Search Images Maps Play YouTube News Gmail Drive More »
Sign in
Screen reader users: click this link for accessible mode. Accessible mode has the same essential features but works better with your reader.

Patents

  1. Advanced Patent Search
Publication numberUS7335556 B2
Publication typeGrant
Application numberUS 11/146,271
Publication dateFeb 26, 2008
Filing dateJun 7, 2005
Priority dateJun 14, 2004
Fee statusPaid
Also published asUS8258030, US20050276115, US20080138971
Publication number11146271, 146271, US 7335556 B2, US 7335556B2, US-B2-7335556, US7335556 B2, US7335556B2
InventorsTetsuji Yamaguchi, Hajime Tokunaga
Original AssigneeSemiconductor Energy Laboratory Co., Ltd.
Export CitationBiBTeX, EndNote, RefMan
External Links: USPTO, USPTO Assignment, Espacenet
Manufacturing method of semiconductor device
US 7335556 B2
Abstract
The present invention provides a manufacturing method of a semiconductor device having a semiconductor nonvolatile memory element that is highly reliable and that can increase a variation of a threshold voltage. Further, the present invention provides a method for manufacturing a semiconductor device having a highly reliable semiconductor nonvolatile memory element using a large substrate. According to the present invention, sputtering using, as a target, a solid solution containing silicon that exceeds a solid solubility limit is conducted, so that a conductive film including a conductive layer of a metal element that is a main component of the solid solution and silicon particles is formed, and then, the conductive layer of the metal element is removed to expose silicon particles. Furthermore, a semiconductor device having a semiconductor nonvolatile memory element using the silicon particles as a floating gate electrode is manufactured.
Images(20)
Previous page
Next page
Claims(28)
1. A method for manufacturing a semiconductor device, comprising the steps of:
forming a first insulating film over a semiconductor region;
sputtering, as a target, a solid solution containing a metal element and silicon that exceeds a solid solubility limit with respect to the metal element so as to form a conductive film including particles formed of the silicon and a metal element layer over the first insulating film;
removing the metal element layer so that the particles formed of the silicon can remain;
forming a second insulating film over the particles formed of the silicon after removing the metal element layer;
forming a gate electrode over the second insulating film;
etching the second insulating film partially to expose a portion of the particles formed of the silicon; and
removing the exposed portion of the particles formed of the silicon to form a floating gate electrode.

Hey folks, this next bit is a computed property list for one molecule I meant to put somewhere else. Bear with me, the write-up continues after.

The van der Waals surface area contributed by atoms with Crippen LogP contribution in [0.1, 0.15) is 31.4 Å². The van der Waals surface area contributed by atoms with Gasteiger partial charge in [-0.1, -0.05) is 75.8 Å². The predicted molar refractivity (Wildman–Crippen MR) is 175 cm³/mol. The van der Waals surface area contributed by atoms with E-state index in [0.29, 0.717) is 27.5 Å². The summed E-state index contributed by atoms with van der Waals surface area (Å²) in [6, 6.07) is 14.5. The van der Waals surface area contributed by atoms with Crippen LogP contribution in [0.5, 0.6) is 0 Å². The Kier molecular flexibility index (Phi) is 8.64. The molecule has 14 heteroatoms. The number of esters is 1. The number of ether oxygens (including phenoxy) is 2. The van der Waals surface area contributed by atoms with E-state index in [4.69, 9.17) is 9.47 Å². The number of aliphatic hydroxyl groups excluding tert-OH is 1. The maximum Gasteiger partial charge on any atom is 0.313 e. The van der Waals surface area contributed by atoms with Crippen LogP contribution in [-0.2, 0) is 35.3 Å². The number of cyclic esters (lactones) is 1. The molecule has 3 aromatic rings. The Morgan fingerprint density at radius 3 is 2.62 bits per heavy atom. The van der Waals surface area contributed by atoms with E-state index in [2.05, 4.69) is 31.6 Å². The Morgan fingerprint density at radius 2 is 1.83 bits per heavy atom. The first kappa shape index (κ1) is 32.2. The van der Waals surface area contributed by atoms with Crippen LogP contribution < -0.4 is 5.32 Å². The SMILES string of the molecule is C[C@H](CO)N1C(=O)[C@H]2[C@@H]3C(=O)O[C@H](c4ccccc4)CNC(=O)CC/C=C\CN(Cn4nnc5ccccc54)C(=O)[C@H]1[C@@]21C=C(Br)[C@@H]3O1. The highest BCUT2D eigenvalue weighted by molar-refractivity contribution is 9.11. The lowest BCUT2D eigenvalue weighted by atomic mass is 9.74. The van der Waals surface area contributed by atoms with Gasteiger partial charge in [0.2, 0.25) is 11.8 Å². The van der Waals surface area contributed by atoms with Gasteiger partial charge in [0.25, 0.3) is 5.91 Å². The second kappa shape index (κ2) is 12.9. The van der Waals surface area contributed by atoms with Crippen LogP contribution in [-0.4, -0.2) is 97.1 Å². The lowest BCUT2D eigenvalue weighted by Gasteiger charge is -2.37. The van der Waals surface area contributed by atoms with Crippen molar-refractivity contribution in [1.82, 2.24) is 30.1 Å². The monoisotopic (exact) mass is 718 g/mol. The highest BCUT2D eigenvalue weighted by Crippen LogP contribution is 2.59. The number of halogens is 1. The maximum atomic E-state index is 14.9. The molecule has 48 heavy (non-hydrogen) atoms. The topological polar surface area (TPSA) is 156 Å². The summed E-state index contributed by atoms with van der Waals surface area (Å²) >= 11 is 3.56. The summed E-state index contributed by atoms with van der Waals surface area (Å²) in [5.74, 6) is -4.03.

2. The method for manufacturing a semiconductor device according to claim 1, wherein the metal element is one or a plurality of beryllium, aluminum zinc, gallium, germanium, silver, cadmium, indium, tin, antimony, gold, lead and bismuth.
3. The method for manufacturing a semiconductor device according to claim 1, wherein the solid solubility limit is a solid solubility limit concentration at a film-formation temperature of the conductive film.
4. A method for manufacturing a semiconductor device, comprising the steps of:
forming a first insulating film over a semiconductor region;
forming a conductive film including particles formed of silicon and a metal element layer over the first insulating film;
oxidizing the metal element layer to form a metal oxide film;
forming a second insulating film over the metal oxide film;
forming a gate electrode over the second insulating film;
etching the second insulating film and the metal oxide film partially to expose a portion of the particles formed of the silicon; and
removing the exposed portion of the particles formed of the silicon to form a floating gate electrode.
5. The method for manufacturing a semiconductor device according to claim 4, wherein the metal element is one or a plurality of beryllium, aluminum, zinc, gallium, germanium, silver, cadmium, indium, tin, antimony, gold, lead and bismuth.
6. The method for manufacturing a semiconductor device according to claim 4, wherein the conductive film including the particles formed of the silicon and the metal element layer is formed by sputtering, as a target, a solid solution containing a metal element and the silicon that exceeds a solid solubility limit with respect to the metal element.
7. The method for manufacturing a semiconductor device according to claim 6, wherein the solid solubility limit is a solid solubility limit concentration at a film-formation temperature of the conductive film.
8. A method for manufacturing a semiconductor device comprising the steps of:
forming a first insulating film over a semiconductor region;
sputtering, as a target, a solid solution containing a metal element and silicon that exceeds a solid solubility limit with respect to the metal element so as to form a conductive film including particles formed of the silicon and a metal element layer over the first insulating film;
removing the metal element layer so that the particles formed of the silicon can remain;
forming a mask pattern over the particles formed of the silicon after removing the metal element layer;
etching the particles formed of the silicon partially to form a floating gate electrode;
forming a second insulating film over the floating gate electrode; and
forming a gate electrode over the second insulating film.
9. The method for manufacturing a semiconductor device according to claim 8, wherein the metal element is one or a plurality of beryllium, aluminum, zinc, gallium, germanium, silver, cadmium, indium, tin, antimony, gold, lead and bismuth.